Sociology is the study of modern society, or the way people act in groups. For the MAT (Miller Analogies Test), you’ll need to become familiar with a bunch of sociology terms you may not know, along with a few important figures from the field.

Sociology terms that appear on the MAT test

Brush up on your knowledge of sociology by studying these terms and their definitions.

  • Action theory: Talcott Parsons’s belief that social science must consider people’s motives when studying their actions

  • Adoption: Legal process in which the parenting rights and responsibilities are transferred from one person to another

  • Affirmative action: Policies that benefit minorities or special interest groups in business or education

  • Antipositivism: The belief that social sciences are not subject to the same methods of understanding as the natural sciences

  • Antisemitism: Discrimination against Jews

  • Assimilation: Process by which minorities and immigrants become part of the dominant culture

  • Black Power: Slogan for ideologies promoting the collective interests of blacks

  • Cohabitation: An unmarried male and female living together

  • Cultural relativism: The belief of Franz Boas that civilization is relative, not absolute, and that there is not a relationship between culture and race

  • Demography: The study of living populations

  • Diffusion: The process of how innovations spread within an organization or social group

  • Endogamy: Practice of marrying only a person of a certain group or class

  • Functionalism: View that society’s parts work together to create stability

  • Gemeinschaft and Gesellschaft: Translated as “ community and society” are two normal types of human association according to Ferdinand Tönnies

  • Gentrification: High-income people acquiring property in low-income areas, as a result of which property values increase and lower-income residents are displaced

  • Hidden curriculum: Lessons learned in the classroom that were not intentionally taught

  • Institutional racism: System of inequality based on race

  • Labeling theory: Tendency of majorities to label minorities with a word or phrase

  • Macrostructure: Large-scale organization of society

  • Norm: Guideline that determines behavior of society

  • Overchoice (AKA choice overload): The problem of consumers having too many choices, this can lead to a consumer making a poor choice or no choice at all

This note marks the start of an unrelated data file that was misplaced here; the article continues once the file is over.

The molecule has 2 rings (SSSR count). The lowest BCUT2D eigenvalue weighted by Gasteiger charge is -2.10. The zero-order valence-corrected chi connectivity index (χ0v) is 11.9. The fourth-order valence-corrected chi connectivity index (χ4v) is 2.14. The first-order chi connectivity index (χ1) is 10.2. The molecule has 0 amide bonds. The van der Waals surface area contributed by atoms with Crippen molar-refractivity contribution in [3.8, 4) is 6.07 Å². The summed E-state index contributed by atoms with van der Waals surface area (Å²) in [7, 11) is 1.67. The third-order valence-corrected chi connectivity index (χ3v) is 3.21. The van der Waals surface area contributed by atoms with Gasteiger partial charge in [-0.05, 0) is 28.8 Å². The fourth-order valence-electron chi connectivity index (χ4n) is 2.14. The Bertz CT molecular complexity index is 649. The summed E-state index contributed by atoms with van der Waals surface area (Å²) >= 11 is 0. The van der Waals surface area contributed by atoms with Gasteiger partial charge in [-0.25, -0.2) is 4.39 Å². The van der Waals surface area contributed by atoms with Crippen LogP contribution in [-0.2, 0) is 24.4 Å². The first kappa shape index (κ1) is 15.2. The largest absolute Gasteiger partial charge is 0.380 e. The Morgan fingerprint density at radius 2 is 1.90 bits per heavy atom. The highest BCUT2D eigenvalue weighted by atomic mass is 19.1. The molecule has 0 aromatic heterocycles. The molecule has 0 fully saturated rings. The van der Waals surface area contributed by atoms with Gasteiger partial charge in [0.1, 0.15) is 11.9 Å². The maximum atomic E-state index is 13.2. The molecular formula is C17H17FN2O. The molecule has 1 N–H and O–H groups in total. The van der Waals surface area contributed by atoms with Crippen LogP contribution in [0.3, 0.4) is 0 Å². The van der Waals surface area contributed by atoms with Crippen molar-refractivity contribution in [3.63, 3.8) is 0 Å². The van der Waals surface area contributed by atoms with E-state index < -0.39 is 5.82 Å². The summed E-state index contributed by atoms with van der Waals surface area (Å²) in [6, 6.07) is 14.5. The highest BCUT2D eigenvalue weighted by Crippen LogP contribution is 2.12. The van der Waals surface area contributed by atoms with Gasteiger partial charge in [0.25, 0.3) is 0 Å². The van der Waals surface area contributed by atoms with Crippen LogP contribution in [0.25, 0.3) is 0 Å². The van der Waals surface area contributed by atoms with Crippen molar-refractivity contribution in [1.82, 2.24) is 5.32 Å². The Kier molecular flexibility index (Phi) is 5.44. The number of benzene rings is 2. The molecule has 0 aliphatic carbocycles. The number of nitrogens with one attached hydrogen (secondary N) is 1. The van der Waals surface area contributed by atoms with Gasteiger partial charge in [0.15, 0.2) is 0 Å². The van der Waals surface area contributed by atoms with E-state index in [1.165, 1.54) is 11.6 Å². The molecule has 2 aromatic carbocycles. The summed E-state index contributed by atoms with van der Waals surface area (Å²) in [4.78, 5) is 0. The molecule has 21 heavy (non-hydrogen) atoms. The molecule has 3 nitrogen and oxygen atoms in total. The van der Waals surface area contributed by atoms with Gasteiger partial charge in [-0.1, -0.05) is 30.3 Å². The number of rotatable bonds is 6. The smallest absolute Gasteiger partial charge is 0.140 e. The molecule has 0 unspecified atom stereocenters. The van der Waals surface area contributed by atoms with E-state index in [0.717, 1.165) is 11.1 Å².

• Ponerology: Study of social injustice

  • Positivism: The belief that in the social and natural sciences the only valid truth is scientific truth

  • Role homogeneity: Multiple community roles performed by one individual

  • Scapegoat: A person or group that is singled out to receive unwarranted blame

  • Social capital: The collective benefits resulting from social cooperation between people or groups

  • Social stigma: Disapproval of someone who differs from social norms

  • Tertius gaudens: One person gaining from a disagreement between two others

  • Underclass: The lowest position in a social hierarchy

  • Vertical mobility: A person’s movement up or down the social-status ladder

  • Xenocentrism: Preference for products and ideas from another culture, this is the opposite of ethnocentrism

  • Xenophobia: A fear of people or things from a different culture

Important figures in the field of sociology

The following lists important people in the field of sociology that you should familiarize yourself with before taking the MAT.

  • Barzun, Jacques: American historian who studied culture

  • Coleman, James: American sociologist who defined social capital

  • Comte, Auguste: A founder of sociology and positivism

  • DuBois, W. E. B.: American sociologist who cofounded the NAACP (National Association for the Advancement of Colored People)

  • Durkheim, Émile: French father of sociology

  • Parsons, Talcott: American sociologist who developed action theory

  • Simmel, Georg: German sociologist and founder of antipositivism

  • Spencer, Herbert: English sociologist and biologist who coined the term “survival of the fittest” and applied it to humans in a sociology context

  • Tönnies, Ferdinand: German sociologist who defined Gemeinschaft and Gesellschaft

  • Veblen, Thorstein: American sociologist who wrote The Theory of the Leisure Class — asserts that the division of labor from the feudal system continued into the modern era

  • Weber, Max: German sociologist who promoted antipositivism